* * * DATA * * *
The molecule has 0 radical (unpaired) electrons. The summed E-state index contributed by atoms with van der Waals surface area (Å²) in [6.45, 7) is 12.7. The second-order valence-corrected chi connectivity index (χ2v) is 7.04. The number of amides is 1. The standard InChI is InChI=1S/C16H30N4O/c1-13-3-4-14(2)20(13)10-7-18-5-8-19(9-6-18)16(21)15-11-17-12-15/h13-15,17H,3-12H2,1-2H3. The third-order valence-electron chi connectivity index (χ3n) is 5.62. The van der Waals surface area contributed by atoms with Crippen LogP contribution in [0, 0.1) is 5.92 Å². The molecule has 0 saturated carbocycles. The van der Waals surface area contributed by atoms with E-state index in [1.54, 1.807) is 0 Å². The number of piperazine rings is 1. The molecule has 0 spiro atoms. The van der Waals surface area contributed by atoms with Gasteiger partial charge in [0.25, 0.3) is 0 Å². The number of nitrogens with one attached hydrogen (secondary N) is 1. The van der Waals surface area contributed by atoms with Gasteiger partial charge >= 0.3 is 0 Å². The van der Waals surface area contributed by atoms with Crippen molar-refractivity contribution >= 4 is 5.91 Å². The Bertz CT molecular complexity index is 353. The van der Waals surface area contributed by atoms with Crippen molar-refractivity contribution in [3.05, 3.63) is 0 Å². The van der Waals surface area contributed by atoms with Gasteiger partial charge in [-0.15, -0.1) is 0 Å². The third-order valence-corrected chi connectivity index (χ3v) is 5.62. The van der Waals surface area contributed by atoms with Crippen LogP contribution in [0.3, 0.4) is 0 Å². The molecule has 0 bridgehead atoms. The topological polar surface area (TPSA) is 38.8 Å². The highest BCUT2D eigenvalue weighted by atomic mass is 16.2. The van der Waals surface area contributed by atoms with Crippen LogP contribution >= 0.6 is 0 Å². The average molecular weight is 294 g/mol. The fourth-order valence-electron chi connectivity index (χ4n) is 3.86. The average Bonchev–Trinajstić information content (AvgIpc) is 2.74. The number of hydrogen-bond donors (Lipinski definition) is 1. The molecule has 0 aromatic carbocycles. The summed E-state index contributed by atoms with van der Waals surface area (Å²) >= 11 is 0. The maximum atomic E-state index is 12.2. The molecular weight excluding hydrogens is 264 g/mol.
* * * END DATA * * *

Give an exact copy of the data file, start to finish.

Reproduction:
The molecule has 0 radical (unpaired) electrons. The summed E-state index contributed by atoms with van der Waals surface area (Å²) in [6.45, 7) is 12.7. The second-order valence-corrected chi connectivity index (χ2v) is 7.04. The number of amides is 1. The standard InChI is InChI=1S/C16H30N4O/c1-13-3-4-14(2)20(13)10-7-18-5-8-19(9-6-18)16(21)15-11-17-12-15/h13-15,17H,3-12H2,1-2H3. The third-order valence-electron chi connectivity index (χ3n) is 5.62. The van der Waals surface area contributed by atoms with Crippen LogP contribution in [0, 0.1) is 5.92 Å². The molecule has 0 saturated carbocycles. The van der Waals surface area contributed by atoms with E-state index in [1.54, 1.807) is 0 Å². The number of piperazine rings is 1. The molecule has 0 spiro atoms. The van der Waals surface area contributed by atoms with Gasteiger partial charge in [0.25, 0.3) is 0 Å². The number of nitrogens with one attached hydrogen (secondary N) is 1. The van der Waals surface area contributed by atoms with Gasteiger partial charge >= 0.3 is 0 Å². The van der Waals surface area contributed by atoms with Crippen molar-refractivity contribution >= 4 is 5.91 Å². The Bertz CT molecular complexity index is 353. The van der Waals surface area contributed by atoms with Crippen molar-refractivity contribution in [3.05, 3.63) is 0 Å². The van der Waals surface area contributed by atoms with Gasteiger partial charge in [-0.15, -0.1) is 0 Å². The third-order valence-corrected chi connectivity index (χ3v) is 5.62. The van der Waals surface area contributed by atoms with Crippen LogP contribution in [0.3, 0.4) is 0 Å². The molecule has 0 bridgehead atoms. The topological polar surface area (TPSA) is 38.8 Å². The highest BCUT2D eigenvalue weighted by atomic mass is 16.2. The van der Waals surface area contributed by atoms with Crippen LogP contribution >= 0.6 is 0 Å². The average molecular weight is 294 g/mol. The fourth-order valence-electron chi connectivity index (χ4n) is 3.86. The average Bonchev–Trinajstić information content (AvgIpc) is 2.74. The number of hydrogen-bond donors (Lipinski definition) is 1. The molecule has 0 aromatic carbocycles. The summed E-state index contributed by atoms with van der Waals surface area (Å²) >= 11 is 0. The maximum atomic E-state index is 12.2. The molecular weight excluding hydrogens is 264 g/mol.